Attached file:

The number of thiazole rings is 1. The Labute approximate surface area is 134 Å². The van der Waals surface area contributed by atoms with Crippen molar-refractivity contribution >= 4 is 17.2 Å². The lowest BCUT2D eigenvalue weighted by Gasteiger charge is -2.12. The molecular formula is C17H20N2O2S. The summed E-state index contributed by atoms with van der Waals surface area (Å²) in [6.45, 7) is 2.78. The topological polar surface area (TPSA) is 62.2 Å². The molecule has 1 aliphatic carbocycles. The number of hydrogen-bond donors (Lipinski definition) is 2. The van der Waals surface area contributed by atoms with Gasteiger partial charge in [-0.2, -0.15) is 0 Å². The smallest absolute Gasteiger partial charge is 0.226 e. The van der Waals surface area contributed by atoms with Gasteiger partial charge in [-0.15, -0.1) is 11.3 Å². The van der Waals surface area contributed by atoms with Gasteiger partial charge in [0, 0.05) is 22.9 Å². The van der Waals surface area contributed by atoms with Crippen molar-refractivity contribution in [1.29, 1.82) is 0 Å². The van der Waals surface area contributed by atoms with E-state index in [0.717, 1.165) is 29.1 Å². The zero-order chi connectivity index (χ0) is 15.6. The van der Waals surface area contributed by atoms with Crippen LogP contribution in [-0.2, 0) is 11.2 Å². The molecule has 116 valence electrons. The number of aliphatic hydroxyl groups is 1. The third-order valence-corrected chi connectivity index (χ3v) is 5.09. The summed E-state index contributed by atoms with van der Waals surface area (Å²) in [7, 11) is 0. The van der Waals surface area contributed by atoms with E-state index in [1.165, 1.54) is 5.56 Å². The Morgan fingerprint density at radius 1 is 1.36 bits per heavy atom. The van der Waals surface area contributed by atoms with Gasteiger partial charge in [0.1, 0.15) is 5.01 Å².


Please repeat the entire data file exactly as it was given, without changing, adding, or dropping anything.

The number of thiazole rings is 1. The Labute approximate surface area is 134 Å². The van der Waals surface area contributed by atoms with Crippen molar-refractivity contribution >= 4 is 17.2 Å². The lowest BCUT2D eigenvalue weighted by Gasteiger charge is -2.12. The molecular formula is C17H20N2O2S. The summed E-state index contributed by atoms with van der Waals surface area (Å²) in [6.45, 7) is 2.78. The topological polar surface area (TPSA) is 62.2 Å². The molecule has 1 aliphatic carbocycles. The number of hydrogen-bond donors (Lipinski definition) is 2. The van der Waals surface area contributed by atoms with Gasteiger partial charge in [-0.2, -0.15) is 0 Å². The smallest absolute Gasteiger partial charge is 0.226 e. The van der Waals surface area contributed by atoms with Gasteiger partial charge in [-0.15, -0.1) is 11.3 Å². The van der Waals surface area contributed by atoms with Gasteiger partial charge in [0, 0.05) is 22.9 Å². The van der Waals surface area contributed by atoms with Crippen molar-refractivity contribution in [1.29, 1.82) is 0 Å². The van der Waals surface area contributed by atoms with E-state index in [0.717, 1.165) is 29.1 Å². The zero-order chi connectivity index (χ0) is 15.6. The van der Waals surface area contributed by atoms with Crippen LogP contribution in [-0.2, 0) is 11.2 Å². The molecule has 116 valence electrons. The number of aliphatic hydroxyl groups is 1. The third-order valence-corrected chi connectivity index (χ3v) is 5.09. The summed E-state index contributed by atoms with van der Waals surface area (Å²) in [7, 11) is 0. The van der Waals surface area contributed by atoms with E-state index in [1.165, 1.54) is 5.56 Å². The Morgan fingerprint density at radius 1 is 1.36 bits per heavy atom. The van der Waals surface area contributed by atoms with Gasteiger partial charge in [0.1, 0.15) is 5.01 Å².